Worcester Polytechnic Institute leads the way to biomanufacturing jobs

Kristine Diederich

New ideas are fermenting in Worcester, and that's not just hyperbole.

At Worcester Polytechnic Institute, a new eight-week certificate program addresses the needs of local employers and students looking for new careers. The field is biomanufacturing, and it is burgeoning in Massachusetts. The program is called Fundamentals of Biomanufacturing, and it is hands-on so students will immediately get a sense of what these types of jobs entail.

But what is biomanufacturing anyway?

"It's similar to pharmaceuticals," said Rachel Yamartino, senior program manager for WPI's Corporate and Professional Education division. "They'll use living cells to make their product."

Many of these products are drugs that will be for human consumption. Others are for renewable energy, typically biofuels. "In Massachusetts, it's primarily for drugs," said Yamartino.

Corporate and Professional Education is a division of the school that is "designed and built to serve industry's need for talent development and workplace development," said its dean, Stephen Flavin. "We provide education solutions for profit and nonprofit (companies).

"We really are focused externally," said Flavin. "We're asking companies, 'What are you struggling with? What are your skill gaps?' We come back and talk with our faculty; 'How does WPI play a role in solving workplace issues?"'

Yamartino then works with companies to design training programs. Some are unique to a particular company but others have broader application, which is how the new Fundamentals of Biomanufacturing program came about.

"(It) is essentially a program we developed for Polaroid, helping them (employees) to transition their skills," said Yamartino. Polaroid, formerly a large employer in Massachusetts, has shut down most of its operations.

Fundamentals in Biomanufacturing was developed in collaboration with representatives from Shire HGT (Human Genetic Therapies), Abbott Laboratories, Bristol Myers Squibb and Genzyme Corp. Industry professionals will be instructors in the program.

"We have a lot of contacts with biomanufacturing (companies)," she said. "We have a bioprocessing lab; we have the equipment, the expertise and facilities.

"There is a lot of need for people with these skills."

Adi Mohanty concurs. Mohanty, vice president of manufacturing and supply chain for Shire HGT, began working with Yamartino about a year ago to develop a program that would provide skilled workers for his company.

"We here at Shire were trying to figure out how to improve the recruiting. We had a huge need," he said. "We were looking at a pretty steep hiring (need); people on the (manufacturing) floor, people running (projects).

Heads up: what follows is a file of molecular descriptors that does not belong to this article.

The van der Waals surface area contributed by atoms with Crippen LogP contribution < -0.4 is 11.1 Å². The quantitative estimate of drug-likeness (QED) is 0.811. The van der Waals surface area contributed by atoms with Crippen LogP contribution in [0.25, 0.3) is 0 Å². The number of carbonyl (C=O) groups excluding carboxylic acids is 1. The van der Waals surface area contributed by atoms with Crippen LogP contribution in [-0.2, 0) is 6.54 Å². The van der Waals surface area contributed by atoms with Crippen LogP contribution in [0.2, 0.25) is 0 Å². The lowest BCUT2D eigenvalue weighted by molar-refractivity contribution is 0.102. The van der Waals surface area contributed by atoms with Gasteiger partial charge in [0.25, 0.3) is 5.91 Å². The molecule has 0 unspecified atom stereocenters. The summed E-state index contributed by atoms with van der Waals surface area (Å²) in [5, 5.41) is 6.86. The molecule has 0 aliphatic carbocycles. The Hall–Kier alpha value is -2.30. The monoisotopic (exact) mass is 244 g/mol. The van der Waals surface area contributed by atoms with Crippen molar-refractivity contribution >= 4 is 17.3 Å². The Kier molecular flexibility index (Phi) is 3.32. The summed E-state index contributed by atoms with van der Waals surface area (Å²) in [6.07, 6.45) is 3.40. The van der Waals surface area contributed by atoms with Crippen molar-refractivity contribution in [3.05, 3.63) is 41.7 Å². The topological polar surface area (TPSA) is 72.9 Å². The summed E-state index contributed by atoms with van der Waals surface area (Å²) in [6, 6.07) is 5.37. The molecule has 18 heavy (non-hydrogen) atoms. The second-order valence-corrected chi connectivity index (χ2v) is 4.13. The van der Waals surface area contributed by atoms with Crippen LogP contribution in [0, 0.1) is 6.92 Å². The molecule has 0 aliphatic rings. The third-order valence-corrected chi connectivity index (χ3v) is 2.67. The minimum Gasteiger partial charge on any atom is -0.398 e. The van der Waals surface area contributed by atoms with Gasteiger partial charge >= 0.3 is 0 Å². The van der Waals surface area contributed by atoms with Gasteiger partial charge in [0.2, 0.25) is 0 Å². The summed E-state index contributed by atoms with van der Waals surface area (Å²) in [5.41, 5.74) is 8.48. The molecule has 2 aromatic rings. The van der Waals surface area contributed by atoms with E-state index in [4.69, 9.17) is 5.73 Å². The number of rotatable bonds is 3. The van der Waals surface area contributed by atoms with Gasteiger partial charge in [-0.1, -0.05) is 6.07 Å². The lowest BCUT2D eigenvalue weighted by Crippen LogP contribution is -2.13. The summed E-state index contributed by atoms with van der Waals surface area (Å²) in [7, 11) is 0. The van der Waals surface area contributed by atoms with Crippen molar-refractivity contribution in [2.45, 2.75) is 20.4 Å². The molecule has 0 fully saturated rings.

"We have a very strong training program, but it takes three to six months for an employee to be really useful on the floor," said Mohanty. A program such as this one will give new employees valuable exposure to the equipment and processes companies like Shire use to make their products.

"We need a fairly high level of educated people on the floor," said Mohanty. "Where do we get these people? It's a huge burden to us to hire people off the street."

"This provides industries a pipeline that saves them training," said Yamartino.

The prerequisites to enroll in the program are modest. Participants should be able to read and write English, have basic math skills and, according to Yamartino, a curiosity about science and its practical applications is helpful. After the course, the typical jobs participants would be prepared for include manufacturing technicians and operators, and most of these jobs would be in the direct manufacture of products. For example, at Shire HGT, people hired from a program such as this would typically be making the core substances of drug materials.

"The biggest thing in biotech is wanting to work there," Yamartino said. "People that have worked in some sort of regulated environment, like manufacturing" will understand basic procedures and have an aptitude for these types of jobs.

"We're not so worried about the educational background (of students before they enter the program)," said Mohanty, "but to find out if they have the aptitude and interest. As a company, we would encourage them to reach as far as they can."

The curriculum focuses on skills training and students will work with machinery similar to that found in the workplace. Shire HGT has donated several pieces of commercial equipment to the Bioprocessing Center at WPI's Life Sciences and Bioengineering Center.

Mohanty said providing an environment for students similar to a typical workplace is important. "The more it looks like what we do on our floor, the better," he said. "It certainly helps to have less things that are new (and) to see things that would be similar" at a job site.

"(With this program), you get some real life experience."

The outlook for the biotech industry in Massachusetts is quite good, according to Flavin, Yamartino and Mohanty. "So far, we know there are a few companies doing fairly well," said Mohanty. "They're still growing."

Yamartino estimated 500 jobs could be created in two years. Mohanty said starting salaries for entry-level workers in biomanufacturing are in the $40,000 to $50,000 range.

For more information about WPI's new Fundamentals of Biomanufacturing evening certificate program, contact Corporate and Professional Education at 508-831-5517 or visitwww.cpe.wpi.edu. The current program runs May 4 to June 25. The school anticipates offering this program again in the fall.

MetroWest Daily News